Monday, May 09, 2011

"But College Graduates Earn More"

One of the arguments made by proponents of near-universal college attendance is that college graduates earn more over their lifetimes than do people who did not attend college. That's true based upon historical earning figures and averages, but even during peak years of income for college graduates you will find examples of college graduates who, thanks to their choice of degree or academic performance, have limited opportunity for income, as well as plenty of examples of people who did not attend or who dropped out of college and ended up making a great deal of money. A similar analysis could also be made of specific college programs, and would no doubt demonstrate that graduates within certain fields of study (e.g., engineering, architecture, math, computer science) on average earn significantly more money than those from other fields (e.g., social work, communications, political science, philosophy, art).

It's also important to recall that the opportunistic proponents of "college for all" are pushing for-profit colleges, paid for by student loan, that often produce both high debt and a certification that has little to no "real world" value. With an abundance of college graduates to choose from, a college degree is also becoming a de facto requirement for a broad array of jobs that were formerly open to high school graduates. The issue isn't whether a degree is necessary to perform the job - it's that the requirement of a college degree is a quick and easy way to shorten the stack of applicants, and suggests also that college graduates are no more expensive to hire than their peers who lack degrees.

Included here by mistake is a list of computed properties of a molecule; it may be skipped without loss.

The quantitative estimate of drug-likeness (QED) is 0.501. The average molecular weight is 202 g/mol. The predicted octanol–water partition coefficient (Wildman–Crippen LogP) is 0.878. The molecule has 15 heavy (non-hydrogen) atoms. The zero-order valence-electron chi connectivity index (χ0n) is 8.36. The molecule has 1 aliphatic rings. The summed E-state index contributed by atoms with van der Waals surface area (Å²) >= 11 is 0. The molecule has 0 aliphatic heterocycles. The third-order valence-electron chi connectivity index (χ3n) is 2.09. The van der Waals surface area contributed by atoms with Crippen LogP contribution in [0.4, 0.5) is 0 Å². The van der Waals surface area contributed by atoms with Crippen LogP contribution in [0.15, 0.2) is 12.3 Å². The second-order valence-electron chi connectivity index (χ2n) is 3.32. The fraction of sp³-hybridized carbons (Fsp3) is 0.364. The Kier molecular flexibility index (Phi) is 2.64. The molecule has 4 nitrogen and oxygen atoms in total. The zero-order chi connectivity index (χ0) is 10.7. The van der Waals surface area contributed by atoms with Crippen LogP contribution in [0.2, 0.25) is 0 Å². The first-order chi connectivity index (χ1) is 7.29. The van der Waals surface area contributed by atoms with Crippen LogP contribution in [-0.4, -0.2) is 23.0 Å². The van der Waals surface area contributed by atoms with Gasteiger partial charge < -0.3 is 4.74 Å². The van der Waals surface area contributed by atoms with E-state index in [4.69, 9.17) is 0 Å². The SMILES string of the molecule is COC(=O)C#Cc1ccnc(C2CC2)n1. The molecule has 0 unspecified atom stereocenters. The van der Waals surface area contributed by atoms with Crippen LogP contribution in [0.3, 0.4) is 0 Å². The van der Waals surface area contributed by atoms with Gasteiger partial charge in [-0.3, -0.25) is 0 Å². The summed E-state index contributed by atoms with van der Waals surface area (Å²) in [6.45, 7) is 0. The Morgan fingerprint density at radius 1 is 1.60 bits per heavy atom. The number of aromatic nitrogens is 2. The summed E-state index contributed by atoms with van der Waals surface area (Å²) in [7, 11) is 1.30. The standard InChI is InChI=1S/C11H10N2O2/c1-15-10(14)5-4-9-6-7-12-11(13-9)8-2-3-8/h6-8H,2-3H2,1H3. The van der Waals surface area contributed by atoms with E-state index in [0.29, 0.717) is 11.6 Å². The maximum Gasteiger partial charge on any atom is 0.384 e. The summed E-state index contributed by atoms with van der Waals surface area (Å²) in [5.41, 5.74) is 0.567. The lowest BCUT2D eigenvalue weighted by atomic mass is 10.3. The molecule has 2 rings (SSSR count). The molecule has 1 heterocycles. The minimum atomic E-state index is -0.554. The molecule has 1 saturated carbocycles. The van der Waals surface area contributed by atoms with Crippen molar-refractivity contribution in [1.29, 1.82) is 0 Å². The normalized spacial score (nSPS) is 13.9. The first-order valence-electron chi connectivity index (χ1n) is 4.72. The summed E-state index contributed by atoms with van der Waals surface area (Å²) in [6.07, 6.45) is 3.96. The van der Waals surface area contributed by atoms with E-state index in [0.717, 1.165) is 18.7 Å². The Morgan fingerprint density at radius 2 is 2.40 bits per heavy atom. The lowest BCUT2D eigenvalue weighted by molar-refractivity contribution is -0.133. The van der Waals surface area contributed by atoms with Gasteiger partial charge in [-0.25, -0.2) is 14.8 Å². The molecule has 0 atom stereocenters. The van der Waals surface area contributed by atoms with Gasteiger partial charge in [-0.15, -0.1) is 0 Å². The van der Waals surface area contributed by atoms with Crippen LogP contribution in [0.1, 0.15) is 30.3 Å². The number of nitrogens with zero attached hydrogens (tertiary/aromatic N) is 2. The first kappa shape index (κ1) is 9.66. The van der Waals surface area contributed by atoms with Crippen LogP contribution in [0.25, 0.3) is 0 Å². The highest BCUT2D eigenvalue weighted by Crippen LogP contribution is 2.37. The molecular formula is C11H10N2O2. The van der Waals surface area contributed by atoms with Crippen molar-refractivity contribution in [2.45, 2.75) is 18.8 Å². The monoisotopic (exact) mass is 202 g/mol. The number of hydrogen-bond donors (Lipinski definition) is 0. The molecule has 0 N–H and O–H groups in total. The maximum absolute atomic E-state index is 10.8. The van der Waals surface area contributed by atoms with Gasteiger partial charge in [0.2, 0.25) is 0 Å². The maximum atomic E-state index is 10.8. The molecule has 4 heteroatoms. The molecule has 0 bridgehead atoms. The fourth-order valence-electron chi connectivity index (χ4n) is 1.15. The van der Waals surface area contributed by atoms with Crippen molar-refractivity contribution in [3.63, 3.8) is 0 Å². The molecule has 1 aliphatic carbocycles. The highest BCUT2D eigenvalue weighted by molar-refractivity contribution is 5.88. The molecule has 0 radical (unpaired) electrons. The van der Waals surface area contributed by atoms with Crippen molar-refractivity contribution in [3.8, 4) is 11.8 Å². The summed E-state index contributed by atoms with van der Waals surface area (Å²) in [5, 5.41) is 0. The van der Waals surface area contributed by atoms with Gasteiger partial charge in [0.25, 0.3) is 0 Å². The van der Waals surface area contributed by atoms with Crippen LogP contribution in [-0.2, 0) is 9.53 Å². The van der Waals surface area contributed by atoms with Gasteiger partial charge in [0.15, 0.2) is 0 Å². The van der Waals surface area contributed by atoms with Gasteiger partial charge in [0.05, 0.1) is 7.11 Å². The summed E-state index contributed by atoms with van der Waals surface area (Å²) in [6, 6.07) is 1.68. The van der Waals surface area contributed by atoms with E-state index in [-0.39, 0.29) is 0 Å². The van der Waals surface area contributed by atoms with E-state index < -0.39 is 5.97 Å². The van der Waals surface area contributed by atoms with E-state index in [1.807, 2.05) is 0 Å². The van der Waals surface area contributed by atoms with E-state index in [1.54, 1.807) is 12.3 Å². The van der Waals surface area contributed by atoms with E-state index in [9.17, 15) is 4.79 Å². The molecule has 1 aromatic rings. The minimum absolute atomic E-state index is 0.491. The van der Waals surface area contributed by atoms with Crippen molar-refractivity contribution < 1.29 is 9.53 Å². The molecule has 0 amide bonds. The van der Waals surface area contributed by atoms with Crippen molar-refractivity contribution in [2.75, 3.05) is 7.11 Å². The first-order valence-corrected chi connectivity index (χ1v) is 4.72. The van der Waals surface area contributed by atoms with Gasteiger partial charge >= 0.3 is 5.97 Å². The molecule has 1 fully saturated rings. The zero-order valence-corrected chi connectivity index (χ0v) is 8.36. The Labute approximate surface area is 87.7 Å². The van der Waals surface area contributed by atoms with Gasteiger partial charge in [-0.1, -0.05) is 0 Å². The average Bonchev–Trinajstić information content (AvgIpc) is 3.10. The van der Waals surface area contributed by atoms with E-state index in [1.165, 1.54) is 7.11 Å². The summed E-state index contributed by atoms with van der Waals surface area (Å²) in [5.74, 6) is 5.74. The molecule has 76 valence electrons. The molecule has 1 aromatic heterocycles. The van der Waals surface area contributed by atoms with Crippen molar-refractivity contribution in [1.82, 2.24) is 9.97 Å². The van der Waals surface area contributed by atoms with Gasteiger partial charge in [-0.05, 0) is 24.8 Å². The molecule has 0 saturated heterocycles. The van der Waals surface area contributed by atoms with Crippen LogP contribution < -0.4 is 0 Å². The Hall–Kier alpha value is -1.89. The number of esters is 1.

If you want to argue that "College is a voyage of discovery, and everybody who wants the opportunity for that voyage should be able to take it," fair enough - but you should be honest that the subject has shifted away from maximizing income, and also that there is a price to be paid - tuition costs, student loan debts, opportunity costs, etc. - in taking four or more years to pursue that voyage of self-discovery. Not everybody can afford the luxury of a college education. If you push universal college on this basis, you also need to consider how it affects other students - having significant numbers of unqualified or disinterested students in their classes can detract significantly from the college experience. Like it or not, college subsidies are going to continue to trend downward.

If you want to make the purely economic argument then you should be looking at more than "college vs. no college". You should break your argument down so that people making the choice based upon your promise of heightened future income will have the information necessary to select a course of studies that is likely to lead to higher income. If that seems to mercenary, then you're really making a "voyage of discovery" argument. If not, then college should be presented among a full range of career options so that the prospective student can make an informed choice.

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